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Much research into financial contagion and systematic risks has been motivated by the finding that cross-market correlations (resp. coexceedances) between asset returns increase significantly during crisis periods. Is this increase due to an exogenous shock common to all markets (interdependence) or due to certain types of transmission of shocks between markets (contagion)?
Darolles and Gourieroux explain that an attempt to convey contagion and causality in a static framework can be flawed due to identification problems; they provide a more precise definition of the notion of shock to strengthen the solution within a dynamic framework.
This book covers the standard practice for defining shocks in SVAR models, impulse response functions, identitification issues, static and dynamic models, leading to the challenges of measurement of systematic risk and contagion, with interpretations of hedge fund survival and market liquidity risks
- Features the standard practice of defining shocks to models to help you to define impulse response and dynamic consequences
- Shows that identification of shocks can be solved in a dynamic framework, even within a linear perspective
- Helps you to apply the models to portfolio management, risk monitoring, and the analysis of financial stability
Upper-division undergraduates, graduate students, and researchers working on market linkages, pricing and risk management in financial markets and industries.
<li>1. Contagion and Causality in Static Models<ul><li>Abstract</li><li>1.1 Linear dependence in a static model</li><li>1.2 Nonlinear dependence in a static model</li><li>1.3 Model with exogenous switching regimes</li><li>1.4 Chapter 1 highlights</li><li>1.5 Appendices</li></ul></li>
<li>2. Contagion in Structural VARMA Models<ul><li>Abstract</li><li>2.1 Shocks in a dynamic model</li><li>2.2 A vector autoregressive moving average (VARMA) model with independent errors</li><li>2.3 Non-fundamentalness</li><li>2.4 Chapter 2 highlights</li><li>2.5 Appendices</li></ul></li>
<li>3. Common Frailty versus Contagion in Linear Dynamic Models<ul><li>Abstract</li><li>3.1 Linear dynamic model with common factor and contagion</li><li>3.2 Observable versus latent factors</li><li>3.3 Shocks, impulse response functions and stress</li><li>3.4 Constrained models and misspecification</li><li>3.5 The literature</li><li>3.6 Chapter 3 highlights</li><li>3.7 Appendices</li></ul></li>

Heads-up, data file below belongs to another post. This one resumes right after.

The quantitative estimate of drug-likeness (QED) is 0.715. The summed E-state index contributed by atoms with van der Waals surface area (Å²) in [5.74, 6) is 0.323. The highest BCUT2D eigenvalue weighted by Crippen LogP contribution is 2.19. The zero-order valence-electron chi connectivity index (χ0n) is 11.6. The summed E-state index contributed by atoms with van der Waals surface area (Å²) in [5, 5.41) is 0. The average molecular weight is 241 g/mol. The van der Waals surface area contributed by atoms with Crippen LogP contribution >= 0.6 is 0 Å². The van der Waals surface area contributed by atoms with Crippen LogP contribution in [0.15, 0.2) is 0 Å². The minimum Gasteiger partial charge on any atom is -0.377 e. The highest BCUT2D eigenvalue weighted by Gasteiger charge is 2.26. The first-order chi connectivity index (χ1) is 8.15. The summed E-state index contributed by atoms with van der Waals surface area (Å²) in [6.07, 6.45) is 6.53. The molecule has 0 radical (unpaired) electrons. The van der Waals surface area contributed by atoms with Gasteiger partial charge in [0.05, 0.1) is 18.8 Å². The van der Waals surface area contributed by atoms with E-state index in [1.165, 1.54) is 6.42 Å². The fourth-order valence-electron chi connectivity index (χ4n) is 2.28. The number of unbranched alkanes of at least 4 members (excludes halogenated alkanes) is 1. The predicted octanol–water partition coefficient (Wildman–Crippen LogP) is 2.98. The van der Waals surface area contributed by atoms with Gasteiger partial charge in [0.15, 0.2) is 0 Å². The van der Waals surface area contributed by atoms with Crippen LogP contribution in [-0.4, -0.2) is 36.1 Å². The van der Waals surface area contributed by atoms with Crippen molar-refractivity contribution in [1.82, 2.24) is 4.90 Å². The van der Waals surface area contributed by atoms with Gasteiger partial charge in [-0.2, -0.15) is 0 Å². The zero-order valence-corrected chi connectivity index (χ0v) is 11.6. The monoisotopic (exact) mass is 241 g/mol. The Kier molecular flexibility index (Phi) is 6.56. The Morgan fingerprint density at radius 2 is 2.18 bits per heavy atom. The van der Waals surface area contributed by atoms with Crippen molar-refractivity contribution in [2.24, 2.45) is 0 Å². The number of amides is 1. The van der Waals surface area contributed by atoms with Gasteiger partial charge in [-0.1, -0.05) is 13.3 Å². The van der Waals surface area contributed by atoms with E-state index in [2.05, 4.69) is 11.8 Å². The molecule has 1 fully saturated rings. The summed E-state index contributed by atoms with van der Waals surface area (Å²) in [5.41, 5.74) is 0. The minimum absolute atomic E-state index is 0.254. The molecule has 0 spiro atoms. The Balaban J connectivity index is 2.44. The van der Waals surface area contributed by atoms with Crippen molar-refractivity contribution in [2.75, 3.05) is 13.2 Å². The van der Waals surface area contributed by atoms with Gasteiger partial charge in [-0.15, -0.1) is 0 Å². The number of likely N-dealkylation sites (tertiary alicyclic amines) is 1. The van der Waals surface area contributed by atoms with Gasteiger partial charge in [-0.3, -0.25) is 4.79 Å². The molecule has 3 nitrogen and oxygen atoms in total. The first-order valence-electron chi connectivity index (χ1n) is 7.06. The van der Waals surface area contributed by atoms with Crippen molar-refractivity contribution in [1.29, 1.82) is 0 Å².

<li>4. Applications of Linear Dynamic Models<ul><li>Abstract</li><li>4.1 Portfolio management</li><li>4.2 Contagion among banks</li><li>4.3 Chapter 4 highlights</li><li>4.4 Appendices</li></ul></li>
<li>5. Common Frailty and Contagion in Nonlinear Dynamic Models<ul><li>Abstract</li><li>5.1 Specifications</li><li>5.2 Stochastic volatility model</li><li>5.3 Application to portfolio management</li><li>5.4 Chapter 5 highlights</li><li>5.5 Appendices</li></ul></li>
<li>6. An Application of Nonlinear Dynamic Models: The Hedge Fund Survival<ul><li>Abstract</li><li>6.1 HF liquidation data</li><li>6.2 Dynamic Poisson model</li><li>6.3 Results</li><li>6.4 Stress-tests</li><li>6.5 Chapter 6 highlights</li><li>6.6 Appendices</li></ul></li>
- No. of pages:
- © ISTE Press - Elsevier 2015
- 19th August 2015
- ISTE Press - Elsevier
- Hardcover ISBN:
- eBook ISBN:
Serge Darolles is Professor of Finance at Paris–Dauphine University in France, and member of the Quantitative Management Initiative (QMI) scientific committee. His research interests include financial econometrics, liquidity and hedge fund analysis. He has written numerous articles, which have been published in academic journals.
Professor of Finance, Paris–Dauphine University, France
Christian Gourieroux is Professor at the University of Toronto in Canada, and Chair of the Finance Laboratory at the Center for Research in Economics and Statistics (CREST) in Paris.
Professor, Dept of Economics, University of Toronto, Canada
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